F.U.C.C. show at McGuffey focuses on women’s experiences

“Women’s Work,” a show by the Feminist Union of Charlottesville Creatives, is at McGuffey Art Center in June. It’s a celebration of art made by women, says artist Sam Gray, a show that “thumbs its proverbial nose at traditional gender roles and the belittlement that women and our work have experienced throughout history and in our current moment.” Pictured is Annie Layne's "#22." “Women’s Work,” a show by the Feminist Union of Charlottesville Creatives, is at McGuffey Art Center in June. It’s a celebration of art made by women, says artist Sam Gray, a show that “thumbs its proverbial nose at traditional gender roles and the belittlement that women and our work have experienced throughout history and in our current moment.” Pictured is Annie Layne’s “#22.”

On view at McGuffey Art Center this month is “Women’s Work,” an exhibition featuring 18 artists who belong to the Feminist Union of Charlottesville Creatives, or F.U.C.C.

Sculptor Lily Erb and painter Sam Gray founded the group in 2017 with the “hope to create space and opportunities for female and gender-queer artists to share their time, journeys, inspiration, support, and experience,” says Gray.

“Women’s Work” is F.U.C.C.’s second show, and each artist was encouraged to share anything she wanted.

Annie Layne’s embroidered pieces almost exclusively focus on women, she says, “some realistic, most fantastic, all unapologetic of who they are and how they present themselves to the world.” One of the works, “#22,” won a prize in a juried show and was censored in another, when a “board could not quite get behind 22 representations of vulvas,” says Layne.

Textile and mixed-media artist Dawn Hanson creates pieces that “provide commentary on the war on women, particularly the infringement [upon] our reproductive rights.” There’s “In Ruth We Trust,” which depicts Supreme Court Justice Ruth Bader Ginsburg as a saint; “Feminist Freedom Flag,” which replaces the stars on the American flag with birth control pills; and “Take As Directed,” which uses another pack of 28 pills to comment on who should make choices about a woman’s body (nobody but the woman herself).

“Women are natural vessels for love and insight that can empower everyone, not just people who identify as female,” says Laura Lee Gulledge, who, along with Gray, is a co-director of F.U.C.C. “Perhaps women’s real work is to balance out the cultural conversation right now by standing up for telling our stories using our voices our own way. I think that’s worth fighting for.” —Erin O’Hare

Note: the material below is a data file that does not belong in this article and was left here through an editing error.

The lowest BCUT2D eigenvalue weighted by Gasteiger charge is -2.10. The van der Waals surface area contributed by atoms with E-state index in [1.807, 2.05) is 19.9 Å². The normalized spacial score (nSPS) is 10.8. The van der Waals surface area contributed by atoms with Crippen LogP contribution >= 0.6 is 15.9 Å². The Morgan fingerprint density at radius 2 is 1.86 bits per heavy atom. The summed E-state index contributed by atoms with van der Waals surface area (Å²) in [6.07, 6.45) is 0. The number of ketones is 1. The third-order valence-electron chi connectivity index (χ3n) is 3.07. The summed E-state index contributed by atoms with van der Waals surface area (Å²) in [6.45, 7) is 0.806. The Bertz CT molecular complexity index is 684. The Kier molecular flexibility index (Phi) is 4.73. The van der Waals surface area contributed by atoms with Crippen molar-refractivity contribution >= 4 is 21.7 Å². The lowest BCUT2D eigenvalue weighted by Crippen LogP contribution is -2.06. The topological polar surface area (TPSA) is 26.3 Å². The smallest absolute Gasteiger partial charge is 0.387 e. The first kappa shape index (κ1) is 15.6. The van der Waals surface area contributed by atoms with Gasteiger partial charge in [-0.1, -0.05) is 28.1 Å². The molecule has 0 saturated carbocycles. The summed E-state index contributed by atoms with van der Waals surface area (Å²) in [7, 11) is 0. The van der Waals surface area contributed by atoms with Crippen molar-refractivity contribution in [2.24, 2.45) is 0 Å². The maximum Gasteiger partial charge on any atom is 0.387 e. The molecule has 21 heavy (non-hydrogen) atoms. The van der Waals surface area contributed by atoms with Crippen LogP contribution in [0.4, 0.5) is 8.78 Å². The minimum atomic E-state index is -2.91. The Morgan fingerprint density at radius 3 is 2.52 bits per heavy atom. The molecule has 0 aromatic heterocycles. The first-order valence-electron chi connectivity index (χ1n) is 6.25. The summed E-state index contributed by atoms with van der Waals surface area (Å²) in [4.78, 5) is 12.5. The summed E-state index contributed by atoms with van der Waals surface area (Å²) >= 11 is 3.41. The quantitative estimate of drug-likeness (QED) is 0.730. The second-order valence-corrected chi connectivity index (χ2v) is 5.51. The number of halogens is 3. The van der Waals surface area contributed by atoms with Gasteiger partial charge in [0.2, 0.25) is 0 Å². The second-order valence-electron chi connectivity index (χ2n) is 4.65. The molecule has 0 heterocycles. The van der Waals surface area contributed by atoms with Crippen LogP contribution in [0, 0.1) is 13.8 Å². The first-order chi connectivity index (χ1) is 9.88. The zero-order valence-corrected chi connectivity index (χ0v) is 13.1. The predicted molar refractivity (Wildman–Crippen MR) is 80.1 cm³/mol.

Updated at 9am June 5 to correct the reference to artist Dawn Hanson.

First Fridays: June 7

The Bridge PAI 209 Monticello Rd. An exhibition of student artwork in celebration of the creative efforts of the elementary students participating in the smART KIDS afterschool program. 5:30-8:30pm.

Chroma Projects Inside Vault Virginia, Third Street SE. “Cry of the Cicada,” featuring black and white photography by Bill Mauzy. 5-7pm.

CitySpace 100 Fifth St. NE. Third graders share art, poems, and writings about local changemakers. 5:30-7pm.

C’ville Arts Cooperative Gallery 118 E. Main St., Downtown Mall. “Going with the Flow,” featuring Ann Stephenson’s explorations of the dreamlike aspects of alcohol ink. 6-8pm.

The Garage 100 E. Jefferson St. “Sound and Symbol,” Lauren Plank Goans’ multimedia exhibit of visual artwork made in service of the music she and her husband create as folk-art band Lowland Hum. 5-7pm.

IX Art Park 522 Second St. SE. A one-night-only black light art show featuring a mural by Madeleine Rhondeau and a dozen other black light works by local artists. 7pm-1am.

McGuffey Art Center 201 Second St. NW. In the Sarah B. Smith Gallery, “Fluid Transformations,” Scott Smith’s photography at the intersection between abstraction and the observed world; in the Downstairs North and South Hall galleries, the annual incubator exhibition, featuring the work of Jennifer Billingsly, Sahara Clemons, Sri Kodakalla, Rayne Marie MacPhee, Miranda Elliott Rader, Frankie Szynskie, and Stephanie Watson; in the Upstairs North and South Hall galleries, “Women’s Work,” an open-themed group show of the Feminist Union of Charlottesville Creatives (F.U.C.C.). 5:30-7:30pm.